We suggest that you get in some practice with your camera and other related gear and software prior to the workshop. Get that camera manual back out of the desk drawer and review features and usage. Think about the types of images you would like to concentrate on. Think about image storage and battery life requirements.
What to bring:
camera, film or digital - digital will have the added feature of being easier to critique at the workshop. I may have an extra for you to use, contact me ahead of time.
camera manual - Find your camera manual and read it cover to cover. You may find features you have never used, but would be useful. Bring your camera manual to the workshop! In fact leave the manual in your camera bag. We've used most kinds of cameras, but sometimes the manual is necessary. It's a good practice for you to use your manual. I usually download one from the manufacturer so I can do a computer search.
tripod - ALWAYS use a tripod if possible! There may be a few extra tripods available to borrow at the workshop.
cable release - ALWAYS use a cable release if possible! Most camera's have the alternate cable release built in. It’s called the self timer. Set the camera on the tripod and press the shutter, after 2 to 10 seconds, depending, the camera captures the image automatically. Many newer cameras have a wireless release.
film - digital - bring lots of storage. Bring the ability to take 200-400 shots in the field.
batteries - very important to have the capacity to take 200-400 shots in the field. Bring an extra battery pack or set of batteries.
image storage - digital film, compact flash, smart media, ... storage requires additional thinking. Digital media is reusable, but the images must be copied to a storage device before reuse. A laptop is a good storage device, be sure to bring the camera connection or storage reader and EXTRA BATTERIES and make sure it all works ahead of time. Digital film is getting cheaper every day, an additional 8-32 gig card can be very useful when out in the field. I personally have many cards of varying capacity, right now my biggest is 32 gig. This is especially important at this workshop as we will be shooting all afternoon and staying there for dinner and then shooting the sunset.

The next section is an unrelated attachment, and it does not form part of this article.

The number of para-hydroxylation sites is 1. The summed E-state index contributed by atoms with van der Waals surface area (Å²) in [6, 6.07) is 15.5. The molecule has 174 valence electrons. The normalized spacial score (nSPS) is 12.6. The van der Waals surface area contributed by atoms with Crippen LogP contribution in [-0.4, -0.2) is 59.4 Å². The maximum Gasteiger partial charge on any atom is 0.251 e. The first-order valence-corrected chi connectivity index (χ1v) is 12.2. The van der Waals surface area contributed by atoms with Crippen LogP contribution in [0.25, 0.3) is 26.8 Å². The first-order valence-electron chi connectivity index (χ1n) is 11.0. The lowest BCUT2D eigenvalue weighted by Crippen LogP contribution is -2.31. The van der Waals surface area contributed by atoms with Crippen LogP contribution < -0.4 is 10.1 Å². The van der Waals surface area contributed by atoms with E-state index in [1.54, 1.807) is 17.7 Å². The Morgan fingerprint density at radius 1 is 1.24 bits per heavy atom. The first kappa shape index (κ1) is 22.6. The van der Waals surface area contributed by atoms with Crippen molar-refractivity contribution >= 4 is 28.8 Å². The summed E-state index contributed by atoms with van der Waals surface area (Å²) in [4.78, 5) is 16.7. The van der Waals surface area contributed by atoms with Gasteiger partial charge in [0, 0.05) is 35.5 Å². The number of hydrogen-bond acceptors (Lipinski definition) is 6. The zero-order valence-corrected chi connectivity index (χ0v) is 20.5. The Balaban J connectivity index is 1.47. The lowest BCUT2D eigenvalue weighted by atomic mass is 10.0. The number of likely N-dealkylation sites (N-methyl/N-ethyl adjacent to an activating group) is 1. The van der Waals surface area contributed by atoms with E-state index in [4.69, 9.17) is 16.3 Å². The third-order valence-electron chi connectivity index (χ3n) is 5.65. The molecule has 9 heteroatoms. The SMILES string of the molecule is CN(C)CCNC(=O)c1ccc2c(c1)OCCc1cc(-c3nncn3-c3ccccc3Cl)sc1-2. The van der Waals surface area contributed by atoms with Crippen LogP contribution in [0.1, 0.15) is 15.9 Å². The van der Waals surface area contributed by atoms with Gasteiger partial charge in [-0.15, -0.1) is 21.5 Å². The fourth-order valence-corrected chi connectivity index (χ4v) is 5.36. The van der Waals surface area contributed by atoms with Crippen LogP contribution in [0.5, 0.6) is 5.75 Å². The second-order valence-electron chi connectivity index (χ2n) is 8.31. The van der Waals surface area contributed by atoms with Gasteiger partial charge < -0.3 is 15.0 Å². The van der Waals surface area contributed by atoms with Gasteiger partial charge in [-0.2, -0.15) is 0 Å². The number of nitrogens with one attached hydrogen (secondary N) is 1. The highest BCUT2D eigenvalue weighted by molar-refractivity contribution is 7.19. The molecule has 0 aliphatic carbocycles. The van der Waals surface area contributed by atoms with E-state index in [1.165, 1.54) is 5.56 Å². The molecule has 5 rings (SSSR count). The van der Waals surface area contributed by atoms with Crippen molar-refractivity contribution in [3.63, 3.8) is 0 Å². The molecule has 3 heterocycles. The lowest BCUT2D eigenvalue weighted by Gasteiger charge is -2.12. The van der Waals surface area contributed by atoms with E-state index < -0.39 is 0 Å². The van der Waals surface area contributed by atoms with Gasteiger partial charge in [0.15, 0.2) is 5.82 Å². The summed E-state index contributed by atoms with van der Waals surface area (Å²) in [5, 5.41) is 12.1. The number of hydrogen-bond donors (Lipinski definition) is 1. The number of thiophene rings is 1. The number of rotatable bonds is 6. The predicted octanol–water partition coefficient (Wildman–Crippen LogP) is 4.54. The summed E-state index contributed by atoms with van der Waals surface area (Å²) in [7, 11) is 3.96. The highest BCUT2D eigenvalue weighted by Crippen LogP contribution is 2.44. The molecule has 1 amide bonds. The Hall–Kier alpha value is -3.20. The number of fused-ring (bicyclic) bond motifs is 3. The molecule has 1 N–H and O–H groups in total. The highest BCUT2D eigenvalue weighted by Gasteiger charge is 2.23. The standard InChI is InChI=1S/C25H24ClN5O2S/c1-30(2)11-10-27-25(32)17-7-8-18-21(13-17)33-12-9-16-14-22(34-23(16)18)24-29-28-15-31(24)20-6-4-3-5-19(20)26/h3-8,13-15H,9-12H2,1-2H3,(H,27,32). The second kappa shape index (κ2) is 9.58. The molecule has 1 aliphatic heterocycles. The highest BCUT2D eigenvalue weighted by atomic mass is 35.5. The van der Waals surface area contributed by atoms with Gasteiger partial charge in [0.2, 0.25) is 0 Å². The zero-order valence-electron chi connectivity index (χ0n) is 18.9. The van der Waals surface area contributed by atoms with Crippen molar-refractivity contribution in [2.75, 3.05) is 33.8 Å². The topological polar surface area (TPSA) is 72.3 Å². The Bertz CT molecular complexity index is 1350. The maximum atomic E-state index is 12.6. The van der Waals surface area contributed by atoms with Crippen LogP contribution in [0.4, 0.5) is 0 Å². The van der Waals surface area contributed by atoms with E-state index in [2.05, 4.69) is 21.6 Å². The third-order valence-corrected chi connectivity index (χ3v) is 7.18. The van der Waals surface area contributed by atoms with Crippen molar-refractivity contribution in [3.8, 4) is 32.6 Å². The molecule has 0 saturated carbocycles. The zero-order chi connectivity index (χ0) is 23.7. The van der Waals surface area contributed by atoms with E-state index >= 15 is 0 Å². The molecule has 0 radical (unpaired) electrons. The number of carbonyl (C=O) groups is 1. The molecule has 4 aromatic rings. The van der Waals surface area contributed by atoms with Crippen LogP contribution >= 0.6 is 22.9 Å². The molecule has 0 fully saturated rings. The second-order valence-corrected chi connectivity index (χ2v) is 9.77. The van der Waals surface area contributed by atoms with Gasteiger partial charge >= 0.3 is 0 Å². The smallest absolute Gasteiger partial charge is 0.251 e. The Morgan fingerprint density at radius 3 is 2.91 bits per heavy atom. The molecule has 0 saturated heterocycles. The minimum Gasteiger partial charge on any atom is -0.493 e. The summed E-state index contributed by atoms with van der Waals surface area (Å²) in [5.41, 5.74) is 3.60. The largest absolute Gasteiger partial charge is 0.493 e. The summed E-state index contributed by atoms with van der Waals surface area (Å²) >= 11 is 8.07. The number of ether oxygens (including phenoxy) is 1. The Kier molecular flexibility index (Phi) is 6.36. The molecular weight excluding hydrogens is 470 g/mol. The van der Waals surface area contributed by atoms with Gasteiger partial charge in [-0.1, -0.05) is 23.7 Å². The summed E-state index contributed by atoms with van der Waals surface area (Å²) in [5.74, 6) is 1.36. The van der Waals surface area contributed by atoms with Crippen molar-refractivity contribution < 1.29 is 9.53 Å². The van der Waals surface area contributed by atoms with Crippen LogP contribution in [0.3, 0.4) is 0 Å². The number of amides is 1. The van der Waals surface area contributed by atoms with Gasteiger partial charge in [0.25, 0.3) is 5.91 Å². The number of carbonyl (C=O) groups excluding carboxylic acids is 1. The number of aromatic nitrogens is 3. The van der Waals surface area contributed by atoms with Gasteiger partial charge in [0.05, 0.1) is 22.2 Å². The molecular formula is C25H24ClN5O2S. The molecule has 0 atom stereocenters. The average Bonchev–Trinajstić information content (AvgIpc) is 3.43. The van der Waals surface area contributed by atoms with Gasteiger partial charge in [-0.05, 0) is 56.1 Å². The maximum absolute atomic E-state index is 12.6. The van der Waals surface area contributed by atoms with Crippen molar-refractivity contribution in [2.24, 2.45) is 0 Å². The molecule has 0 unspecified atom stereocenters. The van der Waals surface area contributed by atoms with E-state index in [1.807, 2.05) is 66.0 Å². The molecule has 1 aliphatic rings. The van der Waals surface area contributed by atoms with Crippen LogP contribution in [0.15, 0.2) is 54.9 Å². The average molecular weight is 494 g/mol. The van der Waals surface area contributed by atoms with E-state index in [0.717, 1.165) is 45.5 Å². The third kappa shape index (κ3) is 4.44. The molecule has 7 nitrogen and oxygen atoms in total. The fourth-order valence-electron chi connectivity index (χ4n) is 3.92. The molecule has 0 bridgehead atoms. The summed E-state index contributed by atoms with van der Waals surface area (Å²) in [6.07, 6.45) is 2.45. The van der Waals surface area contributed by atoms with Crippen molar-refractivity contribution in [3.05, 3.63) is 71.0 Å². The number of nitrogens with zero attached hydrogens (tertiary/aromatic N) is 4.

lenses - some people like very wide angle lenses while others prefer less, you be the judge. We will discuss this in the workshop while we are shooting.
camera bag - I use a backpack with a small internal frame and a complete rain cover.
flashlight - enough said, maybe not. Remember we are shooting sunset, weather permitting (it always have so far, so we will be leaving the actual Starved Rock in the dark.
rain gear - if you don't bring it, then it will rain. umbrella - same thing
water - for our hiking
lens sun shade - if your camera or lens has one find it and put it on.
It gets cooler at sunset, so bring a jacket to sunset
All students are invited to send in their best image or two to be posted on my picasa with images of the participants.